Working failure and breaking the body in order to shock it “into growth” happens for Kathy Acker not only with bodybuilding but also with sex. Sex constantly appears in her writings, a shock often dark and unsatisfying. In her first pamphlet, distributed by post (The Childlike Life of the Black Tarantula by the Black Tarantula, 1973), that occupies by means of various exhibits the introductory room at the Badischer Kunstverein,10 she recounts the sex shows she performed in the 1970s in Midtown Manhattan with her first boyfriend, Len Neufeld. They dressed, undressed, and had sex in front of a paying public. She describes these shows as joy, control, pleasure, abuse, degradation, nausea, disgust. Later, Acker also worked as a stripper in a sailors’ club in California. Her novels often recount stories of prostitution, described as both an economic structure in which men profit from women’s bodies and a means of liberation for those same bodies. Blue Tape  (1974), projected in a smaller room of the Kunstverein, is a collaborative video made with American poet, critic, musician, artist, and theorist of cyberspace Alan Sondheim: a rough black-and-white video with “no editing beyond starting and stopping the camera,”11 in which Sondheim is asked to impersonate Acker’s father (whom she never met), in which Acker is filmed in a brutal close-up of her vagina while complaining about her disappointing masturbation, in which Sondheim engages in a description of a mathematical theory while receiving a blow job from Acker. Blue Tape is a painful document of an encounter between bodies, ofan attempt to get close to someone. “Two happy meat lumps, intoxicated and flushed,”12 reminds Justine Frank in 1931. Painful, yes, but the unrefined aesthetic quality of the video and the straightforwardness with which (before and after sex) Acker and Sondheim discuss power, exploitation, love, and sexual (lack of) pleasure suggest to see the video (the pain) as a sort of acceptance, a sweet embrace, if not sublimation, of a negativity—of a failure.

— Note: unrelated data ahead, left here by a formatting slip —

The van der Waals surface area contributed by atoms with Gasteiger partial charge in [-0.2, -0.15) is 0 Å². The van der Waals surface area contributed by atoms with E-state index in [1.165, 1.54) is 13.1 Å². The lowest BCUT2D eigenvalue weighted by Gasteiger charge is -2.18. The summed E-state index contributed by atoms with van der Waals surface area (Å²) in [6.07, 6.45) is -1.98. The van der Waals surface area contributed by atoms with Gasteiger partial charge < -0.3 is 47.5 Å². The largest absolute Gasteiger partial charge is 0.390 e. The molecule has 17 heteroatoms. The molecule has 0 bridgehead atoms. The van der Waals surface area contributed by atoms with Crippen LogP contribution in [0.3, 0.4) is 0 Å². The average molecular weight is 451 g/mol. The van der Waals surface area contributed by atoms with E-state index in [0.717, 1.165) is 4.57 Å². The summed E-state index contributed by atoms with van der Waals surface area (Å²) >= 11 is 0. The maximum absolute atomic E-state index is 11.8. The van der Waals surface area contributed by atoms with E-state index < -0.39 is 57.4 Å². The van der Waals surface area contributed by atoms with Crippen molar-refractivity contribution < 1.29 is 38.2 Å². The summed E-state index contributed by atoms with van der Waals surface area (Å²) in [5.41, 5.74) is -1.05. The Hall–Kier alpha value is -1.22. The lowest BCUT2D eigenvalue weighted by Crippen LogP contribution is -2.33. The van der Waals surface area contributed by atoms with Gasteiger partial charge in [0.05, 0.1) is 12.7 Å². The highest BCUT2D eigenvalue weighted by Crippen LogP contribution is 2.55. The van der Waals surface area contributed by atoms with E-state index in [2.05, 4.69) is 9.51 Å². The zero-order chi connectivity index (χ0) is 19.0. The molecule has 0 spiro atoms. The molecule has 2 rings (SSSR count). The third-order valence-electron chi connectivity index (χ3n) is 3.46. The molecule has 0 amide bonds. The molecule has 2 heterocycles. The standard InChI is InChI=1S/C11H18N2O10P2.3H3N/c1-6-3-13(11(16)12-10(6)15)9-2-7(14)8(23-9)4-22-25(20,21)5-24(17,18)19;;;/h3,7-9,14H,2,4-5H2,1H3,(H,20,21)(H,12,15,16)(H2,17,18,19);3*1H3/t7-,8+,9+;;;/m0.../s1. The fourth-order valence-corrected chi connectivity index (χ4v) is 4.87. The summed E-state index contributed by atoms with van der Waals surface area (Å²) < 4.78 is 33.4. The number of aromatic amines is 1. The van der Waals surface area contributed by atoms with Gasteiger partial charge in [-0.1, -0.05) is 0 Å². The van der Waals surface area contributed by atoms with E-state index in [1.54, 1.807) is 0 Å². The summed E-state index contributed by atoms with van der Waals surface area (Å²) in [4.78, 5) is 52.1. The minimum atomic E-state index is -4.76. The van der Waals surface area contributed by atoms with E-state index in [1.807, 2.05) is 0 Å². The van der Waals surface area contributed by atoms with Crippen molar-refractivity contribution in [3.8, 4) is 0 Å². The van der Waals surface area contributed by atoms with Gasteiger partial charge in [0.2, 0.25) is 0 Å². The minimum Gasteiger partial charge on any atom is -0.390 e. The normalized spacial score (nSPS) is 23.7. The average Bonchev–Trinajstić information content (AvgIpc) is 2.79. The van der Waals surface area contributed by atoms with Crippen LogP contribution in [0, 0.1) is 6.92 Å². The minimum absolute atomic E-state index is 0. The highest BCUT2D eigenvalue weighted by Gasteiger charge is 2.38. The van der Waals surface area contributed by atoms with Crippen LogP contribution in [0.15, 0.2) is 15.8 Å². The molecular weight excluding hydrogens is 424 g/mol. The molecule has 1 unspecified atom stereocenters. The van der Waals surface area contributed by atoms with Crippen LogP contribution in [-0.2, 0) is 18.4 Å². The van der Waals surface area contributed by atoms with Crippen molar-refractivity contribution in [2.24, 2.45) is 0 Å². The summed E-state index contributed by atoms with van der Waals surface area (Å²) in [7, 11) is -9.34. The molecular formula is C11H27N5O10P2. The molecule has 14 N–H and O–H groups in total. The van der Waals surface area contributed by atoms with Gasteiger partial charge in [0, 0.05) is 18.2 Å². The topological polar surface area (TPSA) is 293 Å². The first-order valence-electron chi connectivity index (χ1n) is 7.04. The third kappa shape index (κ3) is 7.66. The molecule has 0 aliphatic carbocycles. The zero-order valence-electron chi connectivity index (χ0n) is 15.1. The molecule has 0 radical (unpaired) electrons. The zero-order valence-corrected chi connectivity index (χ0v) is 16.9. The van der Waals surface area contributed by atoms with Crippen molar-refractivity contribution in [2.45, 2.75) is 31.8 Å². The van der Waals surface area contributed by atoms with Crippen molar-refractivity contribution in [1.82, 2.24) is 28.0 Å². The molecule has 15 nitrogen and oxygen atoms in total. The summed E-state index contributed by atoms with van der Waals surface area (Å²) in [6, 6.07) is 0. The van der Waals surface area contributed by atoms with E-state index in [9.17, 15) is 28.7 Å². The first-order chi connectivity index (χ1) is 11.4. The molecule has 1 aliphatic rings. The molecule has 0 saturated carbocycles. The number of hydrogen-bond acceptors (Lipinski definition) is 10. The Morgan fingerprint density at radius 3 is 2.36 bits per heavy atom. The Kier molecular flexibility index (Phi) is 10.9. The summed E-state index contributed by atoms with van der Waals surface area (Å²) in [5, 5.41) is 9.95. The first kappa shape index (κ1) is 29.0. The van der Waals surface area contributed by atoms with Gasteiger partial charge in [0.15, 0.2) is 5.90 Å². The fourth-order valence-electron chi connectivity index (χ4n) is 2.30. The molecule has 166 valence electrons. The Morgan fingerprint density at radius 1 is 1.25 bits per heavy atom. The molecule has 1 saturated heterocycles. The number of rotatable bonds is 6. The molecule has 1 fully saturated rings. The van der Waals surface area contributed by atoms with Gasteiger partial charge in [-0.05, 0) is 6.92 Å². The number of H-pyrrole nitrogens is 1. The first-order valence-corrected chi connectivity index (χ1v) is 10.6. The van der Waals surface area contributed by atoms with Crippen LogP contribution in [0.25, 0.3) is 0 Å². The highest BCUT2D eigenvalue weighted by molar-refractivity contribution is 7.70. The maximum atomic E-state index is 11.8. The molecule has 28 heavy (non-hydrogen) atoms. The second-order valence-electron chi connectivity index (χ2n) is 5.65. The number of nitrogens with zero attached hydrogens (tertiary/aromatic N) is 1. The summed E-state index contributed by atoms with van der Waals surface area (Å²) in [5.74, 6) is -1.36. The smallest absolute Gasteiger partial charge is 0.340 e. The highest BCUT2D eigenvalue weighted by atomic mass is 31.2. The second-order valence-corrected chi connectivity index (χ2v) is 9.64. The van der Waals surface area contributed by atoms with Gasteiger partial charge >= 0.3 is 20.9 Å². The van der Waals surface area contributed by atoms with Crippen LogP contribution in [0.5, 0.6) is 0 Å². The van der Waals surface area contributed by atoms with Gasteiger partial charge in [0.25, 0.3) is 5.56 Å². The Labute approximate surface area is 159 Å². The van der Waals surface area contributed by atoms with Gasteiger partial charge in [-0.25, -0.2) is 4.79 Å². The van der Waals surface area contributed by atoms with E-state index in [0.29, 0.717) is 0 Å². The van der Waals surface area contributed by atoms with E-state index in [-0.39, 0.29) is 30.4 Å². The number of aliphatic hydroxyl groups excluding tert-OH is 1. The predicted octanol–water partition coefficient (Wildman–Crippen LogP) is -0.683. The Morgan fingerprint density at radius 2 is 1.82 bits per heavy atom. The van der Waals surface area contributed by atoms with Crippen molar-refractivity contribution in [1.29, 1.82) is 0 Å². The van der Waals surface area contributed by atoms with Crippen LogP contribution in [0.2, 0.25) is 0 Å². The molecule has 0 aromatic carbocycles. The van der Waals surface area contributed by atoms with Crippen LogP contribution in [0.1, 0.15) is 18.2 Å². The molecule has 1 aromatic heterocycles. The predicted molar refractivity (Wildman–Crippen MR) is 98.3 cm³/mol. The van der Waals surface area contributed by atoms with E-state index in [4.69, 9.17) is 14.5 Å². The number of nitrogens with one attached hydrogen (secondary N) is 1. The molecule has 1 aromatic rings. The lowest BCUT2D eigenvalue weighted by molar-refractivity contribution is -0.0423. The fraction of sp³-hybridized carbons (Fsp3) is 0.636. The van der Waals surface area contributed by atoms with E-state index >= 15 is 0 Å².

What, in fact, is sexuality?, asks Slovenian psychoanalytic theorist and philosopher Alenka Zupančič.13 “Far from chaining humanity to its animal or natural heritage, sexuality is the problematic territory of being that seems to throw us out of joint, disorient us,”14 structured around a fundamental negativity,15 a “universe being constantly intruded upon by ‘enigmatic signifiers.’”16 In Acker’s work, comparably, sex is an “Unnecessarily Brutal Horror,”17 governed by one’s own “BORING”18 desires, leading her to cry out how “sick of fucking [I am] not knowing who I am.”19 Yet at the same time she constantly shows us how this confrontation is a “journey into strangeness,”20 into vision, ambition, liberation, a shock into growth, like the character Janey fucking her father “cause she wanted to fuck love more than she felt pain.”21 What is, in fact, sexuality in Kathy Acker’s work, and what kind of growth has to reach its body? Here is one reason, beyond prophetic self-image fabrication and an insistence on a language to be embodied—painful yet empowering as elaborating grief through bodybuilding—that I believe she still speaks to us today, why she still can hold a charge against a gray-scaled Fifty Shades  horizon. There is no realistic explanation of sex,22 and we don’t need one, invaded as it is by enigmatic signifiers—“anything can happen and there’s no such thing as strength or weakness except as masks to be acted out.”23 As grotesque as speaking of math during fellatio, or as painful but glorious as incest or mythology, or as abusive and liberating as prostitution, sexuality in Acker’s work—and in real life—appears to be “the paradigm of research and exploration,” an instrument of growth. Not because we have to appoint it the ultimate meaning—“on the contrary, […] it brutally introduces us to the lack of a last instance,”24 explains Zupančič. Yet it is precisely this lack that becomes the place of thought, a negativity that generates life, a place endlessly inhabited by an unknown that “make[s] us indulge in things characteristic of human society (politics, art, science, love, religion…)”25—a formula for life, and art, that equates destruction with growth.